Over the past couple of months, I have done several tiny improvements to intake lesser calories and burn more calories. For example:

  • breakfast with cereals instead of two multigrain bread slices with Nutella
  • less rice meals in a week
  • less buns in lunch
  • no chocolate in snacks
  • only one can of soda per month
  • walking 15 minutes daily
  • and light exercise (burning 100-200 calories) each day

Yet I have noticed that I am constantly putting on weight, around 1 lb each month at the minimum. I know that I am not burning 1000 calories per day, but shouldn't I see loosing some weight over a period of 4-5 months?

When I strictly followed my food intake for a given day, it does not exceed 15001 calories (maximum).

What am I doing wrong?

After reading the Moses reply, I am adding the image showing my TTDE.

enter image description here

1: Estimated by calories' count on food labels.

  • You make no mention of any regular exercise or your lifestyle. This is important to know.
    – rrirower
    Dec 22, 2014 at 18:12
  • @rrirower I mentioned those in the bullet points.
    – Farhan
    Dec 22, 2014 at 18:13
  • I would guess that TDEE is grossly overstating your caloric expenditure. Remember that your level of activity is really not much better than being sedentary. A more accurate way to calculate it would be to find your Body Fat %, then use the Katch-McCardle calculation on this site since it is more accurate for people that are overweight (my assumption given your goals and activity).
    – Moses
    Dec 23, 2014 at 4:48

5 Answers 5


You need to understand that TDEE (total daily energy expenditure) is merely an estimate of how many calories your body burns with the level of activity you are performing. There's a couple things that don't make sense for the TDEE numbers you posted:

  • Your Basal Metabolic Rate (BMR) is only ~1900 calories, but your TDEE is over 2800?
  • Light exercise and 15 minutes walking daily is little better then "sedentary" when you are figuring out your activity multiplier.
  • My estimate is that your TDEE is closer to 2200 calories if your BMR was estimated correctly
  • Considering even that mistake, it's quite possible your estimated BMR is too high as well.

You'll see activity multipliers that look like this:

  • Sedentary = BMR X 1.2 (very light or no exercise, desk job)
  • Lightly active = BMR X 1.375 (light exercise/sports 1-3 days/wk)
  • Moderately active = BMR X 1.55 (moderate exercise/sports 3-5 days/wk)
  • Very active = BMR X 1.725 (hard exercise/sports 6-7 days/wk)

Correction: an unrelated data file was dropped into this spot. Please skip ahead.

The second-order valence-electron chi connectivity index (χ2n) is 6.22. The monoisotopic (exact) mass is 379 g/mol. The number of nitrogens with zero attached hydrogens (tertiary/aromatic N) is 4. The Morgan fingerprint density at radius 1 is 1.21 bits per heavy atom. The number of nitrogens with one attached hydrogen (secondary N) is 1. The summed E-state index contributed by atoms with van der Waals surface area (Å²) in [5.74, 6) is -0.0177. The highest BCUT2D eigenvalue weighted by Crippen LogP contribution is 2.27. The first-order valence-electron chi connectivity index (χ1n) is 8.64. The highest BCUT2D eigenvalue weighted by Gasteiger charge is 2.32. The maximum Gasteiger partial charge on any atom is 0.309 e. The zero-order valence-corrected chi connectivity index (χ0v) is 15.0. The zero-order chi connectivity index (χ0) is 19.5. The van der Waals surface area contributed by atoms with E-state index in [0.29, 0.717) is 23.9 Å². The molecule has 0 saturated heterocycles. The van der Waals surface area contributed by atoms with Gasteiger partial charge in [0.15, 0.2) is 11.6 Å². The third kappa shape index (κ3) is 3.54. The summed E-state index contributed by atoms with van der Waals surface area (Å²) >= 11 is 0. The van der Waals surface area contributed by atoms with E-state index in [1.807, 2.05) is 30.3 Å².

• Extremely active = BMR X 1.9 (hard daily exercise/sports & physical job or 2X day training, i.e marathon, contest etc.)

However, almost everyone thinks they are working harder than they really are. For me, weight lifting 3x a week should be using "Lightly active". It's only when I'm doing conditioning and lifting that I should even consider "Moderately active". Most people don't have the heart to approach "extremely active" levels. If you train like Michael Phelps you might consider it. With the level of exercise you described in your question, I would use "Sedentary" for your TDEE calculations.

Estimates only get you close

Your body is a complex system, and when it is operating properly the old "calories in vs. calories out" model works amazingly well. However, if your body isn't working properly, then you need more drastic changes to the way you eat or get those issues fixed.

Common hormonal causes of weight gain include:

  • Thyroid gland isn't working properly. The hormones from the thyroid regulate the calories you burn. Make sure you have enough iodine in your diet to keep the gland happy.
  • Leptin response is diminished. Leptin is the hormone that signals that it's time to stop eating.
  • Insulin resistance. When you don't put enough demand on your body through exercise, and eat too much, your body can't store the energy in your muscles as glycogen any longer.
  • High levels of cortisone. Stress causes many bad things to happen in your body, among them increased levels of cortisone. This increases fat storage, and decreases the body's ability to build muscle.

There can be any number of other issues that throws your body out of efficient working, including several diseases, pregnancy, etc.

Most often the cause is bad estimates or bad counting

It's worth using a tool like "My Fitness Pal" or "My Plate" (livestrong) to tally up all the calories, fat, protein, and carbs you eat. Log every last thing that passes your lips. If you eat one mini Reece's peanut butter cup, log it. Make sure your portions are correct when you log it as well.